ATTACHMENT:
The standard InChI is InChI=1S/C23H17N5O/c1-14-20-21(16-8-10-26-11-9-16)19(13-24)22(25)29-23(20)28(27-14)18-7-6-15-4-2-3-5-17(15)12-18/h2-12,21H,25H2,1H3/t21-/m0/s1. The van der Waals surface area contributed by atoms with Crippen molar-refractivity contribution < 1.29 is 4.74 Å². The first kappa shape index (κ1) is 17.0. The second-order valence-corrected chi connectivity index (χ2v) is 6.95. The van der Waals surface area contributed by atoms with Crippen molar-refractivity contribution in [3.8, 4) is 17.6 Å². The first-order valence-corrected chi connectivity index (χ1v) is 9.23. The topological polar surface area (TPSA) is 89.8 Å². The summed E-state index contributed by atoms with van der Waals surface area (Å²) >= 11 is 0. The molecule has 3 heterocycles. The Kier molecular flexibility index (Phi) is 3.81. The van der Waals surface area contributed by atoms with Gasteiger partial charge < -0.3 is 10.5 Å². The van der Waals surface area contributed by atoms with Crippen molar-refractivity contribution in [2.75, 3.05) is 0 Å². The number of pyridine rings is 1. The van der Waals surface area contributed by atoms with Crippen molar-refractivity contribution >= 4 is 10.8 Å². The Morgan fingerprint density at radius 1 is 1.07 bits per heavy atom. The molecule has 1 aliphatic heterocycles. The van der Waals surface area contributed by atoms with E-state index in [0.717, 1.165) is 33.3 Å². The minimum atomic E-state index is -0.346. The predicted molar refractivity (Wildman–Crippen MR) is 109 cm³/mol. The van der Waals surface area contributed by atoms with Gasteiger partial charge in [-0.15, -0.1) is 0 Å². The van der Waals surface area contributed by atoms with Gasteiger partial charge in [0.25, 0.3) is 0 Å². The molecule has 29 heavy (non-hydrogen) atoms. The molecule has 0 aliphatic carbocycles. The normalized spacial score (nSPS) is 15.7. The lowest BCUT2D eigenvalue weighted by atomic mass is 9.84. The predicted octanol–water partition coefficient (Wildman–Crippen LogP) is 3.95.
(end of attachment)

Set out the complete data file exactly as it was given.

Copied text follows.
The standard InChI is InChI=1S/C23H17N5O/c1-14-20-21(16-8-10-26-11-9-16)19(13-24)22(25)29-23(20)28(27-14)18-7-6-15-4-2-3-5-17(15)12-18/h2-12,21H,25H2,1H3/t21-/m0/s1. The van der Waals surface area contributed by atoms with Crippen molar-refractivity contribution < 1.29 is 4.74 Å². The first kappa shape index (κ1) is 17.0. The second-order valence-corrected chi connectivity index (χ2v) is 6.95. The van der Waals surface area contributed by atoms with Crippen molar-refractivity contribution in [3.8, 4) is 17.6 Å². The first-order valence-corrected chi connectivity index (χ1v) is 9.23. The topological polar surface area (TPSA) is 89.8 Å². The summed E-state index contributed by atoms with van der Waals surface area (Å²) >= 11 is 0. The molecule has 3 heterocycles. The Kier molecular flexibility index (Phi) is 3.81. The van der Waals surface area contributed by atoms with Gasteiger partial charge < -0.3 is 10.5 Å². The van der Waals surface area contributed by atoms with Crippen molar-refractivity contribution in [2.75, 3.05) is 0 Å². The number of pyridine rings is 1. The van der Waals surface area contributed by atoms with Crippen molar-refractivity contribution >= 4 is 10.8 Å². The Morgan fingerprint density at radius 1 is 1.07 bits per heavy atom. The molecule has 1 aliphatic heterocycles. The van der Waals surface area contributed by atoms with E-state index in [0.717, 1.165) is 33.3 Å². The minimum atomic E-state index is -0.346. The predicted molar refractivity (Wildman–Crippen MR) is 109 cm³/mol. The van der Waals surface area contributed by atoms with Gasteiger partial charge in [-0.15, -0.1) is 0 Å². The van der Waals surface area contributed by atoms with Gasteiger partial charge in [0.25, 0.3) is 0 Å². The molecule has 29 heavy (non-hydrogen) atoms. The molecule has 0 aliphatic carbocycles. The normalized spacial score (nSPS) is 15.7. The lowest BCUT2D eigenvalue weighted by atomic mass is 9.84. The predicted octanol–water partition coefficient (Wildman–Crippen LogP) is 3.95.